The analogy Simone de Beauvoir draws between “les femmes” and “des Noirs d’Amérique” is a key part of the intersectional critique of The Second Sex. Intersectional critics persuasively argue that Beauvoir’s analogy reveals the white, middle-class identity of The Second Sex's ostensibly universal “woman”, emphasizing the fact that the text does not account for the experiences of black, Jewish, proletariat or indigenous women. In this essay, I point to multiple instances in The Second Sex in which Beauvoir endorses a coalition between workers black and white, male and female. When Beauvoir writes on economic injustice, she advocates for an inclusive workers party where racial and sexual differences become immaterial as workers come together in a collective struggle. I thus propose that Beauvoir’s Marxism is an overlooked, yet important, counterpoint to the intersectional critique of The Second Sex.
T Storm Heter
This special issue explores how existential thinking can be a living, global force that opposes racist praxis and thought. We are used to hearing that the “heyday” of existentialism was the middle of the twentieth century. In truth, because existential thought is future-oriented, the heyday of existentialism may be yet to come.
John Gillespie and Katherine Morris
If Descartes’ soul was always thinking, Sartre's soul (if we may put it this way) was always not just thinking but putting those thoughts on paper. It is an indication of the enormous fertility of his thinking and writing across many decades that we continue to find food for our own thinking and writing in the whole span of his philosophical works, from his books on the imagination to his reflections on Marxism, as this issue of Sartre Studies International exemplifies. And in a year in which we seem to have rediscovered the value of dialogue with others, many of the contributions to this issue exemplify that value as well: we see here Sartre in dialogue with Husserl, with Beauvoir, with Badiou, and with Lacan.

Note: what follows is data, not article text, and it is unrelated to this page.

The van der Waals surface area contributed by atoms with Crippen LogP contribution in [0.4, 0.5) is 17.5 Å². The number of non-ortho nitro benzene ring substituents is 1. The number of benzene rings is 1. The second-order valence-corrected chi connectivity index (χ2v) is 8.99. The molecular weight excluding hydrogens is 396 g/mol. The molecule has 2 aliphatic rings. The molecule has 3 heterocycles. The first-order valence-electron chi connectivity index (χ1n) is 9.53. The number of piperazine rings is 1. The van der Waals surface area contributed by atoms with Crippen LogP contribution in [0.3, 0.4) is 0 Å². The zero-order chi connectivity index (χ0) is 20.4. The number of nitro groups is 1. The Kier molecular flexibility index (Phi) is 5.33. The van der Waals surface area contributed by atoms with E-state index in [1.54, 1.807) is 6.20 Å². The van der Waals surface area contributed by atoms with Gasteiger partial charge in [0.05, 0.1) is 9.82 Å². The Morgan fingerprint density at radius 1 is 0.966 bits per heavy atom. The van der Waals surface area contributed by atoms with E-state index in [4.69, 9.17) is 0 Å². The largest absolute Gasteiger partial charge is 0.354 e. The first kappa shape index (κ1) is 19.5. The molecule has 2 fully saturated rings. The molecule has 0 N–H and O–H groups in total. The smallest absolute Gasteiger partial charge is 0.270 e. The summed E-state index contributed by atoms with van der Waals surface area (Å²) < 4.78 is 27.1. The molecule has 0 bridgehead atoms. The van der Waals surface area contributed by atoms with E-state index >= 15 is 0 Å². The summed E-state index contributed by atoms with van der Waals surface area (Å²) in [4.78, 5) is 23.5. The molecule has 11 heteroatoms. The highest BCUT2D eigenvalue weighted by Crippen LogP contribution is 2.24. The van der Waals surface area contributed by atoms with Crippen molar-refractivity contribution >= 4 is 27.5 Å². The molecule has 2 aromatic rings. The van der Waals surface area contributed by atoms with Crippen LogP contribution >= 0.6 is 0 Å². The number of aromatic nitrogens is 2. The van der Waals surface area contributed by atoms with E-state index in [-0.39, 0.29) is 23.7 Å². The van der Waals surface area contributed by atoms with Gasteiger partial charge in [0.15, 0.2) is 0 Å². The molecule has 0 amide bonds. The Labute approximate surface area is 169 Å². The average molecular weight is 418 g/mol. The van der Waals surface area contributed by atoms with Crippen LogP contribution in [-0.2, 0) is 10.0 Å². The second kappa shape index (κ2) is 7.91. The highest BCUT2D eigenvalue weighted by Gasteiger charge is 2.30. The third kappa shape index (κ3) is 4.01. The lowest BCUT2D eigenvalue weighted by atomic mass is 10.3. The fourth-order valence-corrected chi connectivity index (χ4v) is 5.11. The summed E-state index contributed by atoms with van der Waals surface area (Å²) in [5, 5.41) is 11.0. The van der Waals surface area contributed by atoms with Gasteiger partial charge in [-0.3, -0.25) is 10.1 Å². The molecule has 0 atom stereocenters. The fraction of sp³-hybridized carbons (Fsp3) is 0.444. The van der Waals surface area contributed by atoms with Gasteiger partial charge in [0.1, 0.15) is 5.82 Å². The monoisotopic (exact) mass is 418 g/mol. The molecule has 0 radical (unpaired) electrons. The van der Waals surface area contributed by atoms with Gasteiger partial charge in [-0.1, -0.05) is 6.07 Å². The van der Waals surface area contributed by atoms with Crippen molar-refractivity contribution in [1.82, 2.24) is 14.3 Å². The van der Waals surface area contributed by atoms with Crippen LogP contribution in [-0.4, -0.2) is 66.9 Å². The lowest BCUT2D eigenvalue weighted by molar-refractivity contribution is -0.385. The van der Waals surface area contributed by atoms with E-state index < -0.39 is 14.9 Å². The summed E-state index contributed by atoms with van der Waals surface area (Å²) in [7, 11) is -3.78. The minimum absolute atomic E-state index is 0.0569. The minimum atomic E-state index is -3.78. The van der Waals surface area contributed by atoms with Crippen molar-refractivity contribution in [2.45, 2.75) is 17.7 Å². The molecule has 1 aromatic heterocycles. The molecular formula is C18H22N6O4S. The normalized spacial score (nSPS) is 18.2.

A White Republic? Whites and Whiteness in France
Mathilde Cohen and Sarah Mazouz
France is an overwhelmingly majority-White nation. Yet the French majority is reluctant to identify as White, and French social science has tended to eschew Whiteness as an object of inquiry. Inspired by critical race theory and critical Whiteness studies, this interdisciplinary special issue offers a new look at White identities in France. It does so not to recenter Whiteness by giving it prominence, but to expose and critique White dominance. This introduction examines the global and local dimensions of Whiteness, before identifying three salient dimensions of its French version: the ideology of the race-blind universalist republic; the past and present practice of French colonialism, slavery, and rule across overseas territories; and the racialization of people of Muslim or North African backgrounds as non-White.